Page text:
I could dredge up dozens, maybe hundreds, of stories, missing only a stretch in the middle of our lives when distance kept us apart. First time Laura and I took a trip together, we went to Yellowstone, then to Soda Springs to see Jan and Tookie. Heidi had been to college, but was there and proclaimed us "perfect for each other," which pretty much sealed the deal. We won't talk about politics here, except to note that no matter we might have disagreed on those things, it never got in the way of our love for each other.


New records reviewed this week:

  • Tyler Childers: Rustin' in the Rain (2023, Hickman Holler/RCA): [sp]: B+(***)
  • Caroline Davis' Alula: Captivity (2021 [2023], Ropeadope): [cd]: A-
  • Quinsin Nachoff: Stars and Constellations (2022 [2023], Adyhâropa): [cd]: B+(***)
  • Angelika Niescier/Tomeka Reid/Savannah Harris: Beyond Dragons (2023, Intakt): [sp]: A-
  • Bailey Zimmerman: Religiously: The Album (2023, Warner Nashville/Elektra): [sp]: B+(**)

Recent reissues, compilations, and vault discoveries:

None.

Old music:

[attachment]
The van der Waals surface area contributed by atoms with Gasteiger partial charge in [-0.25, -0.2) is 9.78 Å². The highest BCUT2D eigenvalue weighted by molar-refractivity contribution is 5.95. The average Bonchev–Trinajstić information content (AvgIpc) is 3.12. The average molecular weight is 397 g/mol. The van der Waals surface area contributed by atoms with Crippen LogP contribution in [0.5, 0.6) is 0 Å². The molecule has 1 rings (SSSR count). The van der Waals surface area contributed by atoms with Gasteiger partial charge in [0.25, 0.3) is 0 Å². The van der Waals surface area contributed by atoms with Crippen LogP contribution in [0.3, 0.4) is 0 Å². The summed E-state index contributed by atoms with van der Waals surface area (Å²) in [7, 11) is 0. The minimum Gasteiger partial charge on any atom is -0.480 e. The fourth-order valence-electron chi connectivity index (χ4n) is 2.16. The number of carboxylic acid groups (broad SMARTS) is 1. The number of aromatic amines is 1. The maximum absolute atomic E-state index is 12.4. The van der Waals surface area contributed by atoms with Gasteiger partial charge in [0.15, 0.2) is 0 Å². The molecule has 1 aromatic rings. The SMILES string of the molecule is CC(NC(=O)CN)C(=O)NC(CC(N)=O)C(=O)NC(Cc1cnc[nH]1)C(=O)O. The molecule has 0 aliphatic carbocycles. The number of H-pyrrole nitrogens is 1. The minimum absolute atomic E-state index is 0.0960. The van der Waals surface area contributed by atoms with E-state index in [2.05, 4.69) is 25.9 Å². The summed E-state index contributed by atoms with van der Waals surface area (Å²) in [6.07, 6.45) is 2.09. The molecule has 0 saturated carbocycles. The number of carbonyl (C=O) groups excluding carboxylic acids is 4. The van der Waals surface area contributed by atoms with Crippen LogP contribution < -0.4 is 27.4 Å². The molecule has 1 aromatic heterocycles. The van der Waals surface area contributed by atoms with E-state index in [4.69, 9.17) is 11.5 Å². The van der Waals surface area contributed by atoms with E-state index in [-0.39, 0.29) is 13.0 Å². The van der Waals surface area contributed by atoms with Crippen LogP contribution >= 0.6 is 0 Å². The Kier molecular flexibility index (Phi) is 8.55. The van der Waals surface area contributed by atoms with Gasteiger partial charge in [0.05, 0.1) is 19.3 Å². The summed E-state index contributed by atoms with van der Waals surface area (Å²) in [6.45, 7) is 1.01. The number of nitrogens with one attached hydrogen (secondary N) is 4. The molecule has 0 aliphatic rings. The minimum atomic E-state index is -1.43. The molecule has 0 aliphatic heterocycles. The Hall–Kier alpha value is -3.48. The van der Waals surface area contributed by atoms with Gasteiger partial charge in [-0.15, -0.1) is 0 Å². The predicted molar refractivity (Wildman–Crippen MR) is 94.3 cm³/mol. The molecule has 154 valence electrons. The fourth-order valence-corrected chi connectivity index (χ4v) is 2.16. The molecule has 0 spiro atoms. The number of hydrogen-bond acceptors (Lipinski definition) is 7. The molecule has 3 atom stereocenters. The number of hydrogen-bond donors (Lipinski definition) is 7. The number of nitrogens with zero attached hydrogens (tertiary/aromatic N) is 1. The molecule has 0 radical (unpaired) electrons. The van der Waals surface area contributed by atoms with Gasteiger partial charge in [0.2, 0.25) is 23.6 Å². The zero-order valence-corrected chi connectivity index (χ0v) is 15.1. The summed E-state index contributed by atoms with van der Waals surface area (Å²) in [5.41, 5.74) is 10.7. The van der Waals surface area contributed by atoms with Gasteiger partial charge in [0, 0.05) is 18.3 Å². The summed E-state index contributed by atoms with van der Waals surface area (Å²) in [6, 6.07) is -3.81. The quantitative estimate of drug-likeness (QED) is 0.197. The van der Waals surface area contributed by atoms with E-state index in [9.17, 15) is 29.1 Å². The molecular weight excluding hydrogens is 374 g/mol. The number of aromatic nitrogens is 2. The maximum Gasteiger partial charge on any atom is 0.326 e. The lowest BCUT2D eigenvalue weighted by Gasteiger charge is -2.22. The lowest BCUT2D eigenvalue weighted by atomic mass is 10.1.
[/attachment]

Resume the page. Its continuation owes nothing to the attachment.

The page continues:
• Little Willie Jackson & the Original Honeydrippers: Jazz Me Blues [The Legendary Modern Recordings] (1947-48 [2000], Ace): [r]: A-
  • Willis Jackson: The Remaining Willis Jackson 1951-1959 (1951-59 [2005], Blue Moon): [r]: B+(*)
  • Willis Jackson/Pat Martino: Willis . . . With Pat (1964 [1998], 32 Jazz): [sp]: B+(**)
  • Willis Jackson/Richard "Groove" Holmes: Live on Stage (1980 [2003], Black & Blue): [sp]: B+(***)
  • Wild Bill Moore: The Complete Recordings Volume 1: 1945-1948 (1945-48 [2004], Blue Moon): [r]: B+(**)
  • Wild Bill Moore: The Complete Recordings Volume 2: 1948-1955 (1948-55 [2004], Blue Moon): [r]: B+(***)
  • Wild Bill Moore: Bottom Groove (1961 [2002], Milestone): [r]: B+(**)
  • Sam Price and the Rock Band: Rib Joint: Roots of Rock and Roll (1956-59 [1979], Savoy): [sp]: B+(***)
  • The Roots of Rock'n Roll (1948-57 [1977], Savoy): [r] [yt]: B+
  • Zoot Sims: For Lady Day (1978 [1991], Pablo): [sp]: B+(**)
  • Zoot Sims: The Swinger (1979-80 [1981], Pablo): [sp]: B+(**)